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U.S. Workplaces Not Immune To Acts Of Religious Discrimination

Founded on the principles of equality and freedom, the United States is frequently referred to as a cultural melting pot. Spanning from California to New York, our country’s rich and diverse landscape is comprised of people of varying nationalities, ideologies, races, and religions. While this diversity is traditionally celebrated as a positive and defining attribute, members of some racial and religious minorities suffer harassment and discrimination in both their personal and professional lives.

In a recent ProPublica poll of some 3,000 Jewish, Muslim, and Sikh New York City residents, nearly 40 percent reported suffering acts of verbal and physical harassment, discrimination, or assault. These acts spilled over into victims’ workplaces, with many reporting extreme emotional distress and financial losses.

Religious Protections In U.S. Workplaces

Under Title VII of the Civil Rights Act of 1964, employers with 15 or more employees are prohibited from discriminating against workers on the basis of sex, color, race, national origin or religion. Workers who believe they have been the subject of harassment or discrimination at work because of their religious beliefs may choose to discuss options for recourse with an employment lawyer.

What Acts May Constitute Religious Discrimination In The Workplace?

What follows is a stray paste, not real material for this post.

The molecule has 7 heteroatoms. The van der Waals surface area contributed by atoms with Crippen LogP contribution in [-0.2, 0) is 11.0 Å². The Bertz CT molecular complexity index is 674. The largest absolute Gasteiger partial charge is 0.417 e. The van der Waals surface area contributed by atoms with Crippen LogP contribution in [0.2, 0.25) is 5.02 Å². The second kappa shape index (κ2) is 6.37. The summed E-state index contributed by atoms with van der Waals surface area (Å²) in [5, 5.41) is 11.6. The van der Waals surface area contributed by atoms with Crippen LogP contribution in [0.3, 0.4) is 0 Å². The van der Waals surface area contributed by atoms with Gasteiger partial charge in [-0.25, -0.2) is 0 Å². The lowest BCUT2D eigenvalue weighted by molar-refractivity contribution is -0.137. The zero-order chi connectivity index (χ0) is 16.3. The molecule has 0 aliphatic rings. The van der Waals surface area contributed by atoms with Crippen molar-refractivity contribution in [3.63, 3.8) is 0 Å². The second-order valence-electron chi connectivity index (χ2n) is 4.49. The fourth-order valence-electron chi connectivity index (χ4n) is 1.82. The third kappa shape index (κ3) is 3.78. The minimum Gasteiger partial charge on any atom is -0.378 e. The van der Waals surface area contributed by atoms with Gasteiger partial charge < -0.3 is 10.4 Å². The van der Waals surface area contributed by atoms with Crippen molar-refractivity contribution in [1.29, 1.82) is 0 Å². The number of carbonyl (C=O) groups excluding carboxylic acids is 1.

By law, employers are required to provide reasonable accommodations for employees’ religious beliefs. Employers that fail to provide reasonable accommodations for employees’ religious beliefs may violate federal law. Such accommodations may relate to:

  • Dress code exemptions related to specific clothing, such as a headscarf
  • Grooming code exemptions, such as allowing an employee to maintain a beard of a certain length
  • Work schedule accommodations, such as to observe religious holidays or
  • Attend special religious ceremonies or events, or
  • To observe daily prayers
  • Accommodating dietary needs and restrictions

Examples of acts that may constitute religious discrimination include:

  • Verbal attacks that disparage an employee’s religious affiliations or beliefs
  • Physical assault incited by an employee’s religious affiliations or beliefs
  • Failing to select a qualified job candidate due to his or her religious affiliations or beliefs
  • Passing over an otherwise qualified employee for a promotion due to his or her religious affiliations or beliefs

Taking Legal Action In The Wake of Religious Discrimination At Work

If you believe that an employer or co-worker engaged in harassing or discriminatory acts against you because of your religious beliefs, an attorney can help you understand and assert your rights under the law.

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